“The best place to raise angel funding for a Kansas City start-up is in Omaha.”
Everything about yesterday’s trip to the KCSV was idyllic. Eager (and yet tired) entrepreneurs, full of vision but excited to be a part of something special. Ready to be a part of something big. Something Google big. Ready to be wired. I was excited for them. It felt good, and different, and right.
After getting the grand tour (5 homes, 6 businesses, all excellent and a few potentially disruptive ideas), we sat down for some Oklahoma Joe’s and talked. With the exception of one individual, everyone there knew me as one of the Trellie Kickstarter contributors who came up from Texas to see what this Google Fiber thing was all about. We talked a lot about the support entrepreneurs are receiving, about the mentorship process, about the status of angel tax credits on both sides of the state line, and then I posed the question “So, with all of this attention, how’s the fundraising going?”
I received the response above with head nods from every entrepreneur in the room. Even with Google and a recovering economy, the response is largely the same as it was in 2009 and 2010 when I was passing the hat for angel funding for Mobile Symmetry (which ended up being funded mostly by out of state super-angels). We (and I include myself because I just cannot get the Brookside out of me) are playing “practice hands” with pretend money, training tomorrow’s disruptors how to bootstrap, prototype, innovate, collaborate and partner to what end? So the next Carlos Beltran, Zack Greinke, or Johnny Damon of the disruptor world can go play elsewhere? Are we merely hosting Google, or are we creating a disruptive, revolutionary foundation to produce their successor?
How likely is it that a) many will receive their angel funding, but only on the condition they move to Seattle or Waltham or New York City or Dallas or Chicago or Detroit or San Jose, or b) many aspirants will abandon their entrepreneurial dreams altogether and move to Provo or Austin because of “all hat, no cattle” approach to angel funding that continues to plague the City of Fountains?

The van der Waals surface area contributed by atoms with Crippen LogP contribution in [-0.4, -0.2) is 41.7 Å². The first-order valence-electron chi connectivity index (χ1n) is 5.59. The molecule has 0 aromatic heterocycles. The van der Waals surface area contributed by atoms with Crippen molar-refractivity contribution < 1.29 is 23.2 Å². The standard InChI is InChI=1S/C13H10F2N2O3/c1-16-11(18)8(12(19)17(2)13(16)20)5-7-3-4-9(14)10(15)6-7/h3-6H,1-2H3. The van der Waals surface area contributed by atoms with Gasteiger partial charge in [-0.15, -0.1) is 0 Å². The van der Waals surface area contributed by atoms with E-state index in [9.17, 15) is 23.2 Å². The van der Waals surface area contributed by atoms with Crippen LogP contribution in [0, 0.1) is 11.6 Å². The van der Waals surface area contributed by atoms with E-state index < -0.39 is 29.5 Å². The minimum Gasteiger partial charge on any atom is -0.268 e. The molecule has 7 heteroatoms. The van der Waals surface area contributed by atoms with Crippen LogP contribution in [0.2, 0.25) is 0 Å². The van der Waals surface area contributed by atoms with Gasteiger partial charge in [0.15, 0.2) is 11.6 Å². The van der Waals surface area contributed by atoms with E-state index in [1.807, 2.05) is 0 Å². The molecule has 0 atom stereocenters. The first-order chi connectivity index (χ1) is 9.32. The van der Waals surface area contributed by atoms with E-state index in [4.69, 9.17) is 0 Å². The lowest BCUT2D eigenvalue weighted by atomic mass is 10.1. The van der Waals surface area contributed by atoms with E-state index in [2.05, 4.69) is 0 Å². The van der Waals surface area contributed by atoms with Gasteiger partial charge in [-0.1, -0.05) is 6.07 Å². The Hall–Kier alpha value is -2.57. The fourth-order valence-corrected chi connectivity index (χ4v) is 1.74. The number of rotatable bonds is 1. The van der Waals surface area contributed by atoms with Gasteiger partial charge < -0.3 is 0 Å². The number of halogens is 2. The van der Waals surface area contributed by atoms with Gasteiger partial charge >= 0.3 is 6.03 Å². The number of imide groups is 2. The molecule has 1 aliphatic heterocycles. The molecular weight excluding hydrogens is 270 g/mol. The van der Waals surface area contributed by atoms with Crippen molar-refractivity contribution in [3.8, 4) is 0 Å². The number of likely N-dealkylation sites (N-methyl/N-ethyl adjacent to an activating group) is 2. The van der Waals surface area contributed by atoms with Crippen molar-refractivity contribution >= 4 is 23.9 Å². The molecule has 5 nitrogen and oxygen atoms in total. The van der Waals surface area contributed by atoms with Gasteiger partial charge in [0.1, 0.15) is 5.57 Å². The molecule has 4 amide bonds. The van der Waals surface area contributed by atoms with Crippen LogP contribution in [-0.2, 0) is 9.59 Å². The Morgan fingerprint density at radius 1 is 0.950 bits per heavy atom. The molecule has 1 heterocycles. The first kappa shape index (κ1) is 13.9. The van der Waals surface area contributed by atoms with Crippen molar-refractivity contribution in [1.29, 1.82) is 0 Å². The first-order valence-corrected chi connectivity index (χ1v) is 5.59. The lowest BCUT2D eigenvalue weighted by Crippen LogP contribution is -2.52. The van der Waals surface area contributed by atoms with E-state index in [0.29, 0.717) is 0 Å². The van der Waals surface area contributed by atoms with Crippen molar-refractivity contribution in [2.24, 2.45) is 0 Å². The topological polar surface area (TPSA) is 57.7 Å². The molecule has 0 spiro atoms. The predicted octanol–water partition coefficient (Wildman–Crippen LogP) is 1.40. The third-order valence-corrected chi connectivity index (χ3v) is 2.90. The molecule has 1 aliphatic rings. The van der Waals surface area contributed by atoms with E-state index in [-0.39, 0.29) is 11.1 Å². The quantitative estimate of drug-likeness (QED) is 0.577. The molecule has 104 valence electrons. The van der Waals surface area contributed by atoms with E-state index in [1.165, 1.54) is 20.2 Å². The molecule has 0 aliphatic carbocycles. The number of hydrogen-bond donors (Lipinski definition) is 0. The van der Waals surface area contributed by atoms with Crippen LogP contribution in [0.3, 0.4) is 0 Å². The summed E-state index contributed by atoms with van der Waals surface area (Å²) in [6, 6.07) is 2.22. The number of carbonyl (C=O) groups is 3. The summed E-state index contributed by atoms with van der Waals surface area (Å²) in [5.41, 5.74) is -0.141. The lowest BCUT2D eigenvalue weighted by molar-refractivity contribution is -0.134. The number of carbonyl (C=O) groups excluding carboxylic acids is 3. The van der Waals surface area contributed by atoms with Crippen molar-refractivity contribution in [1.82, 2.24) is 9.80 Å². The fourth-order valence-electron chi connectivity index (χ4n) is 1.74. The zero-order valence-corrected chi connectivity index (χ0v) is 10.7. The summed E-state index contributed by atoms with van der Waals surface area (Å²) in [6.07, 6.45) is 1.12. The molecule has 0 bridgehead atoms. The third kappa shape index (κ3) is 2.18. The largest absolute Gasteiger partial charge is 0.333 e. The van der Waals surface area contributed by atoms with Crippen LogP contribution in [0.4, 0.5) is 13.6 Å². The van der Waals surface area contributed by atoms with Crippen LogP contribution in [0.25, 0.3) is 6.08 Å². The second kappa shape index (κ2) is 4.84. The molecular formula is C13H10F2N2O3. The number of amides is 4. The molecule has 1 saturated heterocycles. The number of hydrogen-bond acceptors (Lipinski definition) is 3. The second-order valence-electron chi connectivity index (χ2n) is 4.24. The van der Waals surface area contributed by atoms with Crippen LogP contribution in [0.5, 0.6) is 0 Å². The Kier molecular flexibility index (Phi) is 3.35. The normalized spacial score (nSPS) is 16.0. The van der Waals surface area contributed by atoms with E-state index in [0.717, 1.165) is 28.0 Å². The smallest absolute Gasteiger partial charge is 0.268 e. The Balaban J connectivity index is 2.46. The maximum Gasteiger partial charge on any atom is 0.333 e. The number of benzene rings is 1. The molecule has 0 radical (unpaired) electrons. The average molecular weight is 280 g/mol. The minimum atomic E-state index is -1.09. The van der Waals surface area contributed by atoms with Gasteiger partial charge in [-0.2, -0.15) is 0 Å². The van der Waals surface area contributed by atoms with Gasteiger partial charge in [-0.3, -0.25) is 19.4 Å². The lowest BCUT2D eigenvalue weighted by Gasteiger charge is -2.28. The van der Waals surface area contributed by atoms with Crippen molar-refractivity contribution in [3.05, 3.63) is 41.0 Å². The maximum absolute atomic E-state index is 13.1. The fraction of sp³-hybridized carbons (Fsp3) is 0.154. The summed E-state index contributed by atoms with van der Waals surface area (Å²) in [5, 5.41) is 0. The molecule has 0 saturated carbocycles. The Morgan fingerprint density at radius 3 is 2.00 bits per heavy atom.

Now that I have seen the hyperactivity that permeates the Dallas and Austin entrepreneurial communities, I can assure you that it won’t be long before out of state firms latch on to the bright minds and sweep them away. While Google Fiber was pioneered in Kansas City, their network locations are spreading and any first-mover advantage is fleeting.
To be successful, Kansas City must develop a culture steeped in a) a disruptive and revolutionary (and non-traditional) approach to risk, one that works to mitigate but not eliminate every possible negative outcome, b) an active business “discipleship” program which is more than the occasional mentoring but is built on the foundation of mutual accountability between investors and disruptive entrepreneurs, c) active recruitment of experienced entrepreneurs from other states to serve as role models (using the Stowers Institute as a model), and d) a milestone-oriented (or “if, then”) approach to funding stages which encourages collaboration between the investor and the entrepreneur, and that helps them think about the criteria for a successful follow-up funding round.
Kansas City is on the cusp. Judging from the comments above, I’m not sure where this is leading, except that today many start-ups seem to “want to investigate” other parts of the Midwest rather than swim in the dried up river bed of angel funding that has become KC’s legacy. How can we change this? Let’s come together and make a plan.